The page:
85 Octane Gas may be wrong for your car.
Timothy Boyer's picture

How 85 Octane Fuel Can Destroy Your Engine And Void Your Warranty

According to the 2021 Ford F-150 owner’s manual, using the wrong gas will void your warranty! Here’s an explanation of what is going on and what it means to not just Ford owners, but other make and model car owners as well.
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Ford F-150 Manual Warning

According to the 2021 Ford F-150 owner’s manual, it advises its owners that the F-150 operates on regular unleaded gasoline with a minimum pump (R+M)/2 octane rating of 87. However, in some areas, the regular unleaded octane rating is below 87. Ford warns in the manual that by using lower octane gas, that engine damage could result that will not be covered by the vehicle warranty!

An Informative Must-Watch Video

News of Ford’s F-150 manual warning was recently posted in the ever-popular Engineering Explained YouTube channel video, that addresses what is going on why you should never use some gasoline types in your car.

In the video, you will learn:

• What the octane numbers mean.
• Why “knock, knock” is not a joke in your engine.
• Why your elevation changes things in your octane numbers and engine performance.
• How old data is driving new car warranties.
• Are octane numbers likely to be a problem with your car?
• What is the worst case scenario with the new Ford F-150?
• Can Ford technically and legally deny your warranty coverage?

That said, here is the video in its entirety:

Never Use This Gas In Your Car!

And finally...

For more Engineering Explained car video articles, be sure to check out the following linked articles that offer some very useful and entertaining information on engine performance such as these two popular “Subaru Crosstrek Engine Oil Analysis After 3,000 Mile Test; and, “Doing The Math on a Tesla Roadster 0-60 in 1.1 Seconds Claim and What Was Determined” articles.

Regarding other Ford vehicles, find out Why It’s So Easy to Pick the Lock on a Ford Explorer; and, How Ford is a Big Player in the Latest and Most Modified Police Supercars in the U.S.

COMING UP NEXT: Toyota Care Dealership Service Center Mistakes

Timothy Boyer is Torque News automotive reporter based in Cincinnati. Experienced with early car restorations, he regularly restores older vehicles with engine modifications for improved performance. Follow Tim on Twitter at @TimBoyerWrites for daily automotive-related news.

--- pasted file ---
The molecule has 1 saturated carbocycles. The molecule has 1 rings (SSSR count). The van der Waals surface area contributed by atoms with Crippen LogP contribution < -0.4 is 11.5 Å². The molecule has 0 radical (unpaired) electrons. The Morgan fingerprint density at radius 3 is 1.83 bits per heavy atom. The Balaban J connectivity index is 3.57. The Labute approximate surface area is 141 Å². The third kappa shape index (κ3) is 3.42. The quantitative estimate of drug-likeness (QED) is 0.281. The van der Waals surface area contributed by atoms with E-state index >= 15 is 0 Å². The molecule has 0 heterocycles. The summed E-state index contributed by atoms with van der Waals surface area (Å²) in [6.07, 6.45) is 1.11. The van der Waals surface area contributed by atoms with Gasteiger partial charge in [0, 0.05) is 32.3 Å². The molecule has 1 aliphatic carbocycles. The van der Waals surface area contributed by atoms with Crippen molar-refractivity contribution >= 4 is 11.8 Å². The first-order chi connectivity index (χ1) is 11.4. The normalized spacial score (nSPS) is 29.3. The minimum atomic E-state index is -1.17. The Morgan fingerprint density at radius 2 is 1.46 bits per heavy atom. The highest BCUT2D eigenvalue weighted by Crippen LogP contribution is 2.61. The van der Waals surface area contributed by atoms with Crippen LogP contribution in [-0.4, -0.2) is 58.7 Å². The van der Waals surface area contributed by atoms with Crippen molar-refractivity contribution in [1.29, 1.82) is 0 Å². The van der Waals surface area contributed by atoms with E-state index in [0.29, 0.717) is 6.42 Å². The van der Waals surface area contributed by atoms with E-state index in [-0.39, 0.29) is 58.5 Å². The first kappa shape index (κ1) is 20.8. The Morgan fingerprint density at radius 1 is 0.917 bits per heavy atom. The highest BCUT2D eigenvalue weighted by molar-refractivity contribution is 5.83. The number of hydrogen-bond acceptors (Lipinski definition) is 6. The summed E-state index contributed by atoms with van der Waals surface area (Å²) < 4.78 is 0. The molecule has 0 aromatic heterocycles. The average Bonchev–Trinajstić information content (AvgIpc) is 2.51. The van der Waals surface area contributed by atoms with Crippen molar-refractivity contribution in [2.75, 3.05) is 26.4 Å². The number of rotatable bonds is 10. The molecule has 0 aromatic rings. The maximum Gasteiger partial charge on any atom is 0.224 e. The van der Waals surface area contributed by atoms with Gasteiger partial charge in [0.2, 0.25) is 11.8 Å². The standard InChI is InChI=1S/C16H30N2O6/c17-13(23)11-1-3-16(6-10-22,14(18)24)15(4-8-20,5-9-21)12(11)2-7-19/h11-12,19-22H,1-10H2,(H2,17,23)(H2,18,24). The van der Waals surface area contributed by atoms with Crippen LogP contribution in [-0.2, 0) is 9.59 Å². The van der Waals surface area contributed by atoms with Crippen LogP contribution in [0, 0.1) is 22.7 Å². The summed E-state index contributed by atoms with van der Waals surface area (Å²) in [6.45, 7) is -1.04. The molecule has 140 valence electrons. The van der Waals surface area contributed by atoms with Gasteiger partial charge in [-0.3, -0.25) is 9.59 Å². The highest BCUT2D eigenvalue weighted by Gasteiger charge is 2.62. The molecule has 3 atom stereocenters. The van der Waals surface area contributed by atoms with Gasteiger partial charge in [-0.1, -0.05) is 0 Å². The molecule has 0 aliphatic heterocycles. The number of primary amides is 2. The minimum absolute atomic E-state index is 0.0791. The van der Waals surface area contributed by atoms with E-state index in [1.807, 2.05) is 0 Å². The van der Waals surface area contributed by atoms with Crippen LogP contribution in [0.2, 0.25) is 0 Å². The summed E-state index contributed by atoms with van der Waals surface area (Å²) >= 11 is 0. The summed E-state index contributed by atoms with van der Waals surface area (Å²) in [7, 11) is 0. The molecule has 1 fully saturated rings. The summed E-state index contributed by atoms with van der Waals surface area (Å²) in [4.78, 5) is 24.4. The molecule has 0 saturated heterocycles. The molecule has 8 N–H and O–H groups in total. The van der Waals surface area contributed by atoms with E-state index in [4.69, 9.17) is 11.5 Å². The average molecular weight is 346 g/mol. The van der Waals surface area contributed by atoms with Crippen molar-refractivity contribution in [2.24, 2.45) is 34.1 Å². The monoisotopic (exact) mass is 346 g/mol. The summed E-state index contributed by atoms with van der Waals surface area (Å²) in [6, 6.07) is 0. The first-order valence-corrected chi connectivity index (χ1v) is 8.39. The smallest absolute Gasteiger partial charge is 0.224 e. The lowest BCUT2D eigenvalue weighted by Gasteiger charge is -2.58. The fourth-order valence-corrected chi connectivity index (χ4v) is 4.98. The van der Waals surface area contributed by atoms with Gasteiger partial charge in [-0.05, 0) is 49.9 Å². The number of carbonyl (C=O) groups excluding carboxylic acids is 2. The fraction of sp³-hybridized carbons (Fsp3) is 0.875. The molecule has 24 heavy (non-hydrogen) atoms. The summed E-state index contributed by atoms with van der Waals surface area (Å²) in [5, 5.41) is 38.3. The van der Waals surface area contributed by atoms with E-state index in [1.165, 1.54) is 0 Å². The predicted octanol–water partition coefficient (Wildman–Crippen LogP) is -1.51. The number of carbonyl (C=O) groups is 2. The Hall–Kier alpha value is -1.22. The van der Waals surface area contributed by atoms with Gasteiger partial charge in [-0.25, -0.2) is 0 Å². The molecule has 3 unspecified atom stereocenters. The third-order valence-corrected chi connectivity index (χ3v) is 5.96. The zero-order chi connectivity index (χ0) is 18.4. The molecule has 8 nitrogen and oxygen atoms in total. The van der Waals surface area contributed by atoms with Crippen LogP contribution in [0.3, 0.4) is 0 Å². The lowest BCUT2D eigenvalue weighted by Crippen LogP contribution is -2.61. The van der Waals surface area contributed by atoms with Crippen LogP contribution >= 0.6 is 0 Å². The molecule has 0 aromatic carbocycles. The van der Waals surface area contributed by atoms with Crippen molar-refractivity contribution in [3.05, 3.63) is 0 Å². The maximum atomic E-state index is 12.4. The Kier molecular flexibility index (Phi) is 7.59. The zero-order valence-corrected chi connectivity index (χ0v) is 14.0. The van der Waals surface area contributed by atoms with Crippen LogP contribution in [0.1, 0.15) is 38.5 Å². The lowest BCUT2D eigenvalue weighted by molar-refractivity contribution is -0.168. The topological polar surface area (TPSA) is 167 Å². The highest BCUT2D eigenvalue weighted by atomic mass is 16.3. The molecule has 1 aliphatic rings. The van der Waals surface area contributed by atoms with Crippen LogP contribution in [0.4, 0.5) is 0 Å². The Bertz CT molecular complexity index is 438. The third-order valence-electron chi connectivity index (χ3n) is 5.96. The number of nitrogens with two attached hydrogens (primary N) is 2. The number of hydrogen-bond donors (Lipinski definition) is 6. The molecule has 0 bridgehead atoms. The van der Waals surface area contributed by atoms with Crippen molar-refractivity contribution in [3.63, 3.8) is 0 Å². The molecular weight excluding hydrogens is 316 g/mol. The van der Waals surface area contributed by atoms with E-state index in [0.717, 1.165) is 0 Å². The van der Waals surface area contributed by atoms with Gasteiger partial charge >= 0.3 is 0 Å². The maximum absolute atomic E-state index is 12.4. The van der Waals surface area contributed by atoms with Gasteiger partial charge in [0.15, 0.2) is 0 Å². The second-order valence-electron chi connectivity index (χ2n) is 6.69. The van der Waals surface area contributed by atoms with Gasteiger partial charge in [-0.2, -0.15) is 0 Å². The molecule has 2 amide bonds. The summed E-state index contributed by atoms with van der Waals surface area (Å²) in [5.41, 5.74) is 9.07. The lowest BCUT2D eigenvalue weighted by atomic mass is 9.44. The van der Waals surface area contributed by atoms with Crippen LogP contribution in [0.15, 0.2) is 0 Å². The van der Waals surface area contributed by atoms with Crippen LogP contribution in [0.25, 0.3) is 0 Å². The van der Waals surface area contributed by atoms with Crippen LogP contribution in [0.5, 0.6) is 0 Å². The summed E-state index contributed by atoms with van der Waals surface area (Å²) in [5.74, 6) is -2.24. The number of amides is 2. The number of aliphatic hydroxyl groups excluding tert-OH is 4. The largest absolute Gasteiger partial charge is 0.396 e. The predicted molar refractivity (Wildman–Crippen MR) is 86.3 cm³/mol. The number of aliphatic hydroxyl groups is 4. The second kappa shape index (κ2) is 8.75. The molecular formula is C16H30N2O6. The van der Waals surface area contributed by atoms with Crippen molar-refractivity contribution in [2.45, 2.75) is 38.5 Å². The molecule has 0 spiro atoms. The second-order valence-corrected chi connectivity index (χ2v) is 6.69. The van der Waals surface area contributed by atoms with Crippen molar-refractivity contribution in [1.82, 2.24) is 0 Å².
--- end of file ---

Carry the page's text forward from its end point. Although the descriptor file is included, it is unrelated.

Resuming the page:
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Comments

Two things going on here. One, is to let price determine what grade gasoline you put in your vehicle. Two, people need to read the owner's manual for basic info on preventative maintenance. Most vehicles today tell you when it is time for an oil change, at least my Chevrolet and Buick do. Also read fuel requirements, a minimum octane rating for your vehicle. But I'm a motor head from the '60's, so I do this instinctively. My holy grail Camaro is a 1969 Z-28, hugger orange, with a M-22 "rock crusher" 4-speed transmission. A factory-built race car for sure.
A 1968 hemi dart is a factory hot rod a 1964 ford thunderbolt is a hot rod both can turn the quarter in low 11 seconds .a z/28 camaro could not run with either of those cars if you pulled 2 spark wires off .lol
Jesse, I see a different thing going on here- greed. Gasoline is usually 87 octane for regular- check out cars to know, that is the standard. 89 is mid-grade and 91 or above is hi-test or premium. Wherever the picture of this article is from shows a shell game fuel company maneuver- note the prices. They know darn well that cars are designed for 86/87 octane.
85 octane is what's normally offered in high altitude states, like CO for example. It has ethanol added to it. It works just the same as 87 octane at lower elevations. Remember, thinner air, means less fuel needed. Whoever wrote this article probably lives at sea level and has no idea what us mile-high'r people do on daily basis. Granted, vehicles like the new F-150 have engines that are turbo'ed or twin turbo'ed that require premium fuel. So yes, 85 is not recommended regardless of altitude.
Cars haven't needed lower octane since carbureted days. 85 octane should not even be offered anymore...regardless of elevation. The US Department of Energy also recommends that you fill your tank with the manufacturer specified octane, regardless of elevation. Will 85 "damage" the engine, probably not, but at this point with engines being so well tuned regarding electronic ignitions, and timing...why even take the chance?
All good points with above comments. I still say read the owner's manual. It is essential to know what the manufacturer recommends for fuel requirements. This is especially important if a vehicle has more that one engine in the line-up. At one time the Chevrolet Equinox had two 4-cylinder engines in the line-up. One took regular, the turbo took premium. In my area of the country, the more ethanol in the gasoline, the cheaper it is per gallon. So if someone is shopping on price alone, it is possible to put a flex fuel only product in one's vehicle, thinking they have saved a few pennies. Only to have a big repair bill for the oversight. I'll be the first to say that gas pumps with 4 or 5 hoses can be foreboding. The consumer just has to be aware of all the variables in choosing which product to put in the gas tank and choose the right one. Good talk y'all.